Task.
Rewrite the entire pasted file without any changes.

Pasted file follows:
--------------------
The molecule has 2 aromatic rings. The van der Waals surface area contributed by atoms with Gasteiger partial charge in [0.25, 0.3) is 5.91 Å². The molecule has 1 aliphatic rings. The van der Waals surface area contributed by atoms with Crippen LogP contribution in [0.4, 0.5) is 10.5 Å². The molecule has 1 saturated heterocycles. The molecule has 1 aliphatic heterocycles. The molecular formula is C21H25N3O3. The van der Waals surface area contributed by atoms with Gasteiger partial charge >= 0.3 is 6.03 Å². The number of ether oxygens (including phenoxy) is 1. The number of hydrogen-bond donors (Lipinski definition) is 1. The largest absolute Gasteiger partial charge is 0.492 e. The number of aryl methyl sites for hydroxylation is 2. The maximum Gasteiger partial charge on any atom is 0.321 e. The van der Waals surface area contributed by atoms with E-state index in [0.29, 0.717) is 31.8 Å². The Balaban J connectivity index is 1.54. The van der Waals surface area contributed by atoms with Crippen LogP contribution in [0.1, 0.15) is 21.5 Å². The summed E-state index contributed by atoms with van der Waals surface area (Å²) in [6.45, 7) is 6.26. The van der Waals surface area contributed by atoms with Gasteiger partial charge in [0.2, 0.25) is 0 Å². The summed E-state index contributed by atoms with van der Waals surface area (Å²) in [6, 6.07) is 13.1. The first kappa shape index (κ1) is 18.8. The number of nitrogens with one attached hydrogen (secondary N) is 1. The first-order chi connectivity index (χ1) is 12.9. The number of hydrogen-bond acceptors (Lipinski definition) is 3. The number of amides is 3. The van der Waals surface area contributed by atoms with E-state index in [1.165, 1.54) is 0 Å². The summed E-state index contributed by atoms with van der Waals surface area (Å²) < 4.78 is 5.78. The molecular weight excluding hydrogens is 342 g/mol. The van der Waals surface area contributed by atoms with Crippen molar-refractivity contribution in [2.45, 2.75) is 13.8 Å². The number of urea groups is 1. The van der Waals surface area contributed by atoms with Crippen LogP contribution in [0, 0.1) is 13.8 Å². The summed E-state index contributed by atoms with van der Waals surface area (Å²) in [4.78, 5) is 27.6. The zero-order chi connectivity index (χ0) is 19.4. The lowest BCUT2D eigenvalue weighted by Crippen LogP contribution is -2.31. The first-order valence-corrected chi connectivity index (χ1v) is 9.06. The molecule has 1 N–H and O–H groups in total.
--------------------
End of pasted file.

The molecule has 2 aromatic rings. The van der Waals surface area contributed by atoms with Gasteiger partial charge in [0.25, 0.3) is 5.91 Å². The molecule has 1 aliphatic rings. The van der Waals surface area contributed by atoms with Crippen LogP contribution in [0.4, 0.5) is 10.5 Å². The molecule has 1 saturated heterocycles. The molecule has 1 aliphatic heterocycles. The molecular formula is C21H25N3O3. The van der Waals surface area contributed by atoms with Gasteiger partial charge >= 0.3 is 6.03 Å². The number of ether oxygens (including phenoxy) is 1. The number of hydrogen-bond donors (Lipinski definition) is 1. The largest absolute Gasteiger partial charge is 0.492 e. The number of aryl methyl sites for hydroxylation is 2. The maximum Gasteiger partial charge on any atom is 0.321 e. The van der Waals surface area contributed by atoms with E-state index in [0.29, 0.717) is 31.8 Å². The Balaban J connectivity index is 1.54. The van der Waals surface area contributed by atoms with Crippen LogP contribution in [0.1, 0.15) is 21.5 Å². The summed E-state index contributed by atoms with van der Waals surface area (Å²) in [6.45, 7) is 6.26. The van der Waals surface area contributed by atoms with Gasteiger partial charge in [0.2, 0.25) is 0 Å². The summed E-state index contributed by atoms with van der Waals surface area (Å²) in [6, 6.07) is 13.1. The first kappa shape index (κ1) is 18.8. The number of nitrogens with one attached hydrogen (secondary N) is 1. The first-order chi connectivity index (χ1) is 12.9. The number of hydrogen-bond acceptors (Lipinski definition) is 3. The number of amides is 3. The van der Waals surface area contributed by atoms with E-state index in [1.165, 1.54) is 0 Å². The summed E-state index contributed by atoms with van der Waals surface area (Å²) < 4.78 is 5.78. The molecular weight excluding hydrogens is 342 g/mol. The van der Waals surface area contributed by atoms with Crippen molar-refractivity contribution in [2.45, 2.75) is 13.8 Å². The number of urea groups is 1. The van der Waals surface area contributed by atoms with Crippen LogP contribution in [0, 0.1) is 13.8 Å². The summed E-state index contributed by atoms with van der Waals surface area (Å²) in [4.78, 5) is 27.6. The zero-order chi connectivity index (χ0) is 19.4. The lowest BCUT2D eigenvalue weighted by Crippen LogP contribution is -2.31. The first-order valence-corrected chi connectivity index (χ1v) is 9.06. The molecule has 1 N–H and O–H groups in total.